Vaclav (2008) indicates that according to the plate tectonics theory, the earth is made up of the lithosphere which consists of the crust and the rigid uppermost section of the mantle towards the outside. Towards the inside, it is made of athenosphere which is semi liquid but with very low viscosity. The deeper mantle according to the theory is however completely rigid due to the external pressure which prevent it from movement.
According to Oreskes (2003), lithosphere section of the earth is broken into eight major and minor tectonic plates that ride on asthenosphere depending on the relative forces acting on each plate. These plates may collide or diverge at the point of interception. The tectonic plates may also slide past each other forming transform faults like San Andreas in California (see figure iii). Most of the earth quakes take place along the transformational plates globally.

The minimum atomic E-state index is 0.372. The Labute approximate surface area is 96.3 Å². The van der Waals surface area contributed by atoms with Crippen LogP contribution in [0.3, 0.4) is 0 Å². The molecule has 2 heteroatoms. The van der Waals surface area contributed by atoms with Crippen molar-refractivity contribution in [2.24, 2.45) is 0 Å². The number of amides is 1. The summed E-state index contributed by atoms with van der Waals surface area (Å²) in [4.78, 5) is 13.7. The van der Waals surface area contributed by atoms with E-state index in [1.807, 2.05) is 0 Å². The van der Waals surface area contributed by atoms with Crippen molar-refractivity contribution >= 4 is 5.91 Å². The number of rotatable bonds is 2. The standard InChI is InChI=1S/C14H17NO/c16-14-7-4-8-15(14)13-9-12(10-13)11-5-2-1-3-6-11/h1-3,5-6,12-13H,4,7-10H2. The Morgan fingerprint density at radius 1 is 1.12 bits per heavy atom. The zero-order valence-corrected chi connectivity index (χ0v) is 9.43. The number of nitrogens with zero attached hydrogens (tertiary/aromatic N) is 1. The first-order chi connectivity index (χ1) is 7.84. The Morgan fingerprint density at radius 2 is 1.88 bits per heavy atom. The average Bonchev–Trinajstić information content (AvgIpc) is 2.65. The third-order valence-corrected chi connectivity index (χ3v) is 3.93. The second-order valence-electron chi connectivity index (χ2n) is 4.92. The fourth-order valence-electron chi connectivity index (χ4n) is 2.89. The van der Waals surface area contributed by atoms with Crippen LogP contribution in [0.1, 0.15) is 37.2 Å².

The movement of these plates is usually characterized by massive friction forces between the plates that are felt as earthquakes in the regions located on or near the faults. It is worth noting that these different plates are subjected to different forces that dictate their motion and quantity of force they exert as they interact with each other (Eric and Frederick, 2008).
b) Global warming and isostatic balance
Though controversies over the direct link of the global warming on earthquakes has persisted for long due to the claims that internal self adjustment mechanisms are still eminent, it has been agreed that excess thawing of the ice sheet may increase the force of the oceanic plates against the continental blocks (Turcotte and Schubert, 2002). With the current great emissions of greenhouse gases and the fast rising global temperatures, this adjustment has been projected to rise thereby increasing the transformational movement in major boundaries between oceanic and continental boundaries like San Andreas Fault. It is believed that due to the fast rising use of fossil fuels, global warming will continue rising in the next 50-100 years (Rapp, 2008).